On Monday, President Obama started a historic tour to Alaska with the goal of raising awareness about the dangers an uncontrolled global warming may pose to the region and its inhabitants.
Among potential risks, the president mentioned sunken countries, abandoned cities and floods like we never seen before. Plus, a brand new category of refugees may emerge after floods destroyed their homes and took away their possessions.
Obama delivered the speech on climate change during a climate summit in Anchorage, but his message was designed to reach other nations as well so they can take swift action on the issue as negotiations for a treaty on tackling climate change are almost closed.
The speech would be followed by three days of more speeches and meetings with local officials. During that time, President Obama hopes to discuss about the state’s melting glaciers and submerging villages with officials and find a viable solution.
Obama cautioned that in global warming we could speak about being too late if urgent action is not taken in due time. He also said that the moment of “being too late” is nearly upon us.
During these three days, the chief executive plans to hike a glacier, have a talk with local fishermen, and take part in a reality show produced by survivalist Bear Grylls. Through these moves, the White House wants to bring in limelight thorny issues related to climate change and how the phenomenon damaged Alaska. Each stop would be accompanies by a series of powerful photos depicting the grim situation in the region.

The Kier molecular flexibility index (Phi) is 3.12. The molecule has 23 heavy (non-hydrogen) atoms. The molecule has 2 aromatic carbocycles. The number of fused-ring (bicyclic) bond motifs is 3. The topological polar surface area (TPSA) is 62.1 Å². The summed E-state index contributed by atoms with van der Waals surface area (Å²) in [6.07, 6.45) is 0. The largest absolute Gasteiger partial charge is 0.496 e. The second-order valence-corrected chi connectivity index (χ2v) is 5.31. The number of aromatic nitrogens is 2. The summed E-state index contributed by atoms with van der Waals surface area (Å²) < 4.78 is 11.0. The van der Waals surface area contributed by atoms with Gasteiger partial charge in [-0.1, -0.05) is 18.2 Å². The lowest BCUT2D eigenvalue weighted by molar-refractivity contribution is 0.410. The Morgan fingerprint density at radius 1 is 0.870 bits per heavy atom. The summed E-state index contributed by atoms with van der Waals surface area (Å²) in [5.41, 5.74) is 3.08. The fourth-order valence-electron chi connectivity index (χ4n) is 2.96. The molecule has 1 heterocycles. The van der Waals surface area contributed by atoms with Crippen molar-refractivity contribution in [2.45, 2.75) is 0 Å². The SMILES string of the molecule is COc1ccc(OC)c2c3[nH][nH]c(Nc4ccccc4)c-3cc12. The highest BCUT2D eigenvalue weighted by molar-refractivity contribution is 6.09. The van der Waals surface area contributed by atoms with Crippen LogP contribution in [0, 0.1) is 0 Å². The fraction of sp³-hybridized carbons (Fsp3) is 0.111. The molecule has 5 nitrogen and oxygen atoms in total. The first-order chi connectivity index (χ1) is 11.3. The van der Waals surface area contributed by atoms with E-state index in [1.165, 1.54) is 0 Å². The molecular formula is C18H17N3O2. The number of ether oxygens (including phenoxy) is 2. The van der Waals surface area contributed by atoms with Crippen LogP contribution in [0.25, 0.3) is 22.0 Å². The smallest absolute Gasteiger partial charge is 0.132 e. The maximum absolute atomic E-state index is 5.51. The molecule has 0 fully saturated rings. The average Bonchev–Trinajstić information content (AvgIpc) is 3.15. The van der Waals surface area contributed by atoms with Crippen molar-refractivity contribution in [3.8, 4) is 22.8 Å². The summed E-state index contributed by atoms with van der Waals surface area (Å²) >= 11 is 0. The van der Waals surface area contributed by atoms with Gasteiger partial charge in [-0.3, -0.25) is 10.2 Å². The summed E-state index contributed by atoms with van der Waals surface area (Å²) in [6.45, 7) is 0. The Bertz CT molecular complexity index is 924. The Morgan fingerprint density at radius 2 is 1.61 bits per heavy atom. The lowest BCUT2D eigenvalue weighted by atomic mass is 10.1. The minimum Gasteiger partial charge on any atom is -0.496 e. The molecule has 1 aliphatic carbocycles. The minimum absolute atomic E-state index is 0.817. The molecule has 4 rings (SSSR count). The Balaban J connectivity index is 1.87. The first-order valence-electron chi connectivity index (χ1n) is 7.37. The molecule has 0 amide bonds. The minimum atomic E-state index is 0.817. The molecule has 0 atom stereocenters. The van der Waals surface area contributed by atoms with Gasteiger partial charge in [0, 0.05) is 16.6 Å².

Obama wants to raise awareness about climate change and its risks among Alaskans and the rest of the U.S. populations. But convincing Alaskans that their economy may fuel the global trend of rising temperatures may be tougher than expected since Alaska’s economic growth now heavily relies on oil revenues. Obama also eyes a climate treaty that would seal his environmental legacy.
Yet, critics are puzzled by President Obama’s recent intentions. They cite the moves taken by the White House to promote unclean energy although the environment had to suffer. For instance, a few months ago, Obama administration expanded drilling off the state’s northwest shore.
Even the state’s natives urged Washington to allow their state to drill more for gas and oil although they are aware that that may wreak havoc on their home. Without drilling, Alaska would need to find alternative sources that can cover the $3.5 billion deficit created by slipping oil prices.
Obama believes that “strong economic goals” should not be at odds with a “sound environment.” But he thinks that an uncontrolled climate change would result in a planet that is barely habitable for next generations. He also said about climate change deniers that they were “increasingly alone, on their own shrinking island.”
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